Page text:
Memphis City Council delayed the hearing of McDonald’s opposed development on the
corner of Southern and Highland to Dec. 17.
“We are looking at an alternate plan and we would like to look into it a little bit more accurately and closely and maybe work with the University District and hopefully come to some kind of a compromise,” said Cindy Reeves, McDonald’s representative, to city council members on Tuesday, Oct. 15.
Attorney David Wade, who represents the neighbors opposing the development, immediately objected. He said that he’d met with the developer and was shown the proposed changes.
“The design that is going to come before you on Dec. 17 will still incorporate the basic objection that all these people are here today to oppose. So we do oppose it because it will be fruitless,” he said.
Wade told city council members the hearing was postponed two weeks the first time, and people who prepared to attend the hearing were called off on a short notice.
“A lot of people have taken the time off to come down here today, and we would respectfully urge the city council to move forward with the application today,” he said.
“You say you have seen something. I’m not sure what that is because we haven’t seen anything,” he said. “I’m just a little perplexed as to why you don’t want that seen if it would potentially meet with the confounds of the overlay.”
Wade told the council there is one basic premise in the design: a loop drive thru around the building, which affects setbacks, transparency and other major parts of the overlay.
He said he met with Reeves less than a week before the hearing, and she told him that any proposed plan will still incorporate the loop drive.
“At the end of the day, if I’m told that the plan that’s going to come forward is going to have the same problems with it, there is no avenue to be able to reach an agreement,” Wade said.
Halbert insisted council members need to see the proposed plan to make a judgment.
Councilman Bill Morrison then asked Reeves to reply to Wade’s claim about the lack of significant changes in the upcoming plan.
“We feel like there is a lot of change. We like their idea of putting the building diagonal to so Southern and Highland, but it takes time to put the plan together,” Reeves said.
Wade shook his head in disapproval.
Reeves said the plan will still incorporate the loop drive, but it will push the building closer to the corner of Southern and Highland.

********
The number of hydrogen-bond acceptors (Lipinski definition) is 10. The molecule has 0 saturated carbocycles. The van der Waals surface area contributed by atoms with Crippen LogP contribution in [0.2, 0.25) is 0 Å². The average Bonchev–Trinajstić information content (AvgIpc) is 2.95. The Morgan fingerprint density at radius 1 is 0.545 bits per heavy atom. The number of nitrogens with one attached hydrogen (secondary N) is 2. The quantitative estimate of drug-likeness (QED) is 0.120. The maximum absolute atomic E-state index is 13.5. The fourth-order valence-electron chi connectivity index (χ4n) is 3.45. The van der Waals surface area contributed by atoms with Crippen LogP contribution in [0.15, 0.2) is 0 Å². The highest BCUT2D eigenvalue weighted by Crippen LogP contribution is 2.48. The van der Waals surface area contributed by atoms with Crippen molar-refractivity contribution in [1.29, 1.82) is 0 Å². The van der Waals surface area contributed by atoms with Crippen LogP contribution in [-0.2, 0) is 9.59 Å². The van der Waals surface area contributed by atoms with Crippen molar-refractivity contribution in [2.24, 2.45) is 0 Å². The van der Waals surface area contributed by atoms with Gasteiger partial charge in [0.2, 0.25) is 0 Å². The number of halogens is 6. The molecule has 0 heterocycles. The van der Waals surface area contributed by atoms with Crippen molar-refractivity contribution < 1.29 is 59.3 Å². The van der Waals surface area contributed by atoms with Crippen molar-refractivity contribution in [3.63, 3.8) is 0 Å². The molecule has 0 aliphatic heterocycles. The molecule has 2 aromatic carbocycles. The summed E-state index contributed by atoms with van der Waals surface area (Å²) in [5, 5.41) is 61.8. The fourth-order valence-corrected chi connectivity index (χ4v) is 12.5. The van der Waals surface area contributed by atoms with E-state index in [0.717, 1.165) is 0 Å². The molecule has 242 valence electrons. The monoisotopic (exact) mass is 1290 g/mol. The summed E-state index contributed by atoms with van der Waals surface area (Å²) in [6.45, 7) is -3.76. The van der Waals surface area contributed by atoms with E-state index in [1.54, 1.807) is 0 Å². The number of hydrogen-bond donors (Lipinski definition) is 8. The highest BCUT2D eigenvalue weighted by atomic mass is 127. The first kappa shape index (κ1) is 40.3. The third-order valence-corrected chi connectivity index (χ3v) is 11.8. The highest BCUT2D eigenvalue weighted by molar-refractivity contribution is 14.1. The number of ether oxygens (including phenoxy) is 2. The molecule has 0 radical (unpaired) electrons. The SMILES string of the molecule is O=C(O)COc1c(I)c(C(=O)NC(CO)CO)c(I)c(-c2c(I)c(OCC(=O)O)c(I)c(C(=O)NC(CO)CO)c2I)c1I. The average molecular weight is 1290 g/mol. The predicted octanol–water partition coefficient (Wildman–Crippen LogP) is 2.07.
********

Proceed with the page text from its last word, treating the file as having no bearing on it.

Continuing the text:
Councilman Brown then asked Brian Bacchus, a member of the office of planning and development, whether any development in the district has been approved without some sort of variance to the overlay. His answer was no.
Brown did not inquire about the significance of the variances that were allowed in such developments, but asked Josh Whitehead, the Director of the Office of Planning and Development (OPD), about a development that was approved before the overlay became official.
“Does the Highland Row meet the overlay?” he asked.
“It predated the overlay, but had it come in after the overlay, it would have required a number of variances” Whitehead answered.
“Is McDonalds respectfully asking for the same variances as those permitted at Highland Row?” Brown asked.
Whitehead did not correct Brown’s question; there were no variances permitted at the Highland Row because the Highland Row predated the overlay— he said the variances are “essentially the same.”
Brown’s last question was whether the University of Memphis is exempt from the overlay. Whitehead said state agencies are exempt from OPD regulations.
Councilman Jim Strickland asked community members who oppose the delay to raise their hands. Many of those present had come to the meeting to oppose the development; they all raised their hands.
“If after five months they (McDonalds) couldn’t settle it, and they’re not going to budge on a very important issue, it’s not going to be settled, so I think we ought to vote on this tonight and ask you to vote no on the delay,” Strickland told council members.
Councilman Shea Flinn told community members who oppose the delay to “be careful what you wish for.” He said neighbors who opposed the CVS on Cooper and Union rushed for a resolution and cut negotiations short. The result was that they didn’t get the best compromise they could have gotten.
Councilman Collins said he shared Flinn’s sentiments.
Council members Strickland, Boyd, Halbert and Conrad voted against the delay while the other nine members voted for it.
After the meeting, Strickland and Conrad said they voted against the delay because they felt there was no need for it and said they were ready to vote against the development.
Halbert said she insisted on the delay at first because she felt it may result in bringing McDonalds closer to conforming to the overlay. She said she also wasn’t sure what the community really wanted.
“To me there are two issues here; [the community] either want the overlay, or they just don’t want the business to move. One of those things is happening, and I can’t speculate which one it is,” she said. “Let’s say that they come and they are meeting the overlay, now what?”
She said she decided to vote against the delay because she wanted to support the community’s will.
“I support the community’s right to design their neighborhood how they want it, and there was an overwhelming support against the delay,” she added.